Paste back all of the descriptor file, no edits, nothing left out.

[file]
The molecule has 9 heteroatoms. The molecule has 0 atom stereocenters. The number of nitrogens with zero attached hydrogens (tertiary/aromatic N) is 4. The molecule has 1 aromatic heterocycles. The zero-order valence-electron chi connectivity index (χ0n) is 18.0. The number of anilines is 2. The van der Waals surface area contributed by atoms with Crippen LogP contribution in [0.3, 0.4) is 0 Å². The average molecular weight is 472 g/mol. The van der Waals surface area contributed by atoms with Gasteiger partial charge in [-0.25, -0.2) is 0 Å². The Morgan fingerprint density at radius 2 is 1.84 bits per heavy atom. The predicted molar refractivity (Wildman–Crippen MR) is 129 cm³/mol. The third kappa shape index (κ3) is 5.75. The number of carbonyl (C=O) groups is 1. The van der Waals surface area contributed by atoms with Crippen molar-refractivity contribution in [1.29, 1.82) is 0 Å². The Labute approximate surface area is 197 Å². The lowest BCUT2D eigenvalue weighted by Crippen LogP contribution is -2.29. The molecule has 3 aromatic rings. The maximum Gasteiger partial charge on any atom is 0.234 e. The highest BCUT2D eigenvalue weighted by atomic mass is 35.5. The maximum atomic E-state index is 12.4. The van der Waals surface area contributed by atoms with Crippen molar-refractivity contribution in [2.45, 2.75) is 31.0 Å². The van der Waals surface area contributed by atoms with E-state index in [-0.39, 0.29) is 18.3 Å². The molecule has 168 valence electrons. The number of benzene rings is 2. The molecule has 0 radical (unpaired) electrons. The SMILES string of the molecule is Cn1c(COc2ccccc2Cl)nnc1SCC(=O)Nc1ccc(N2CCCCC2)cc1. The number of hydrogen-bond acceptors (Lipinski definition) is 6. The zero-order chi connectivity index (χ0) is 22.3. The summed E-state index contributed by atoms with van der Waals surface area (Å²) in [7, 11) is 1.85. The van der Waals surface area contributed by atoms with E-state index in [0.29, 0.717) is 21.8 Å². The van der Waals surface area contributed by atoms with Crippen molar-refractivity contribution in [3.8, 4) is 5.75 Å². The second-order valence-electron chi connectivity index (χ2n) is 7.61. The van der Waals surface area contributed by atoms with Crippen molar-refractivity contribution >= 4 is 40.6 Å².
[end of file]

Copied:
The molecule has 9 heteroatoms. The molecule has 0 atom stereocenters. The number of nitrogens with zero attached hydrogens (tertiary/aromatic N) is 4. The molecule has 1 aromatic heterocycles. The zero-order valence-electron chi connectivity index (χ0n) is 18.0. The number of anilines is 2. The van der Waals surface area contributed by atoms with Crippen LogP contribution in [0.3, 0.4) is 0 Å². The average molecular weight is 472 g/mol. The van der Waals surface area contributed by atoms with Gasteiger partial charge in [-0.25, -0.2) is 0 Å². The Morgan fingerprint density at radius 2 is 1.84 bits per heavy atom. The predicted molar refractivity (Wildman–Crippen MR) is 129 cm³/mol. The third kappa shape index (κ3) is 5.75. The number of carbonyl (C=O) groups is 1. The van der Waals surface area contributed by atoms with Crippen molar-refractivity contribution in [1.29, 1.82) is 0 Å². The Labute approximate surface area is 197 Å². The lowest BCUT2D eigenvalue weighted by Crippen LogP contribution is -2.29. The molecule has 3 aromatic rings. The maximum Gasteiger partial charge on any atom is 0.234 e. The highest BCUT2D eigenvalue weighted by atomic mass is 35.5. The maximum atomic E-state index is 12.4. The van der Waals surface area contributed by atoms with Crippen molar-refractivity contribution in [2.45, 2.75) is 31.0 Å². The van der Waals surface area contributed by atoms with E-state index in [-0.39, 0.29) is 18.3 Å². The molecule has 168 valence electrons. The number of benzene rings is 2. The molecule has 0 radical (unpaired) electrons. The SMILES string of the molecule is Cn1c(COc2ccccc2Cl)nnc1SCC(=O)Nc1ccc(N2CCCCC2)cc1. The number of hydrogen-bond acceptors (Lipinski definition) is 6. The zero-order chi connectivity index (χ0) is 22.3. The summed E-state index contributed by atoms with van der Waals surface area (Å²) in [7, 11) is 1.85. The van der Waals surface area contributed by atoms with E-state index in [0.29, 0.717) is 21.8 Å². The van der Waals surface area contributed by atoms with Crippen molar-refractivity contribution in [3.8, 4) is 5.75 Å². The second-order valence-electron chi connectivity index (χ2n) is 7.61. The van der Waals surface area contributed by atoms with Crippen molar-refractivity contribution >= 4 is 40.6 Å².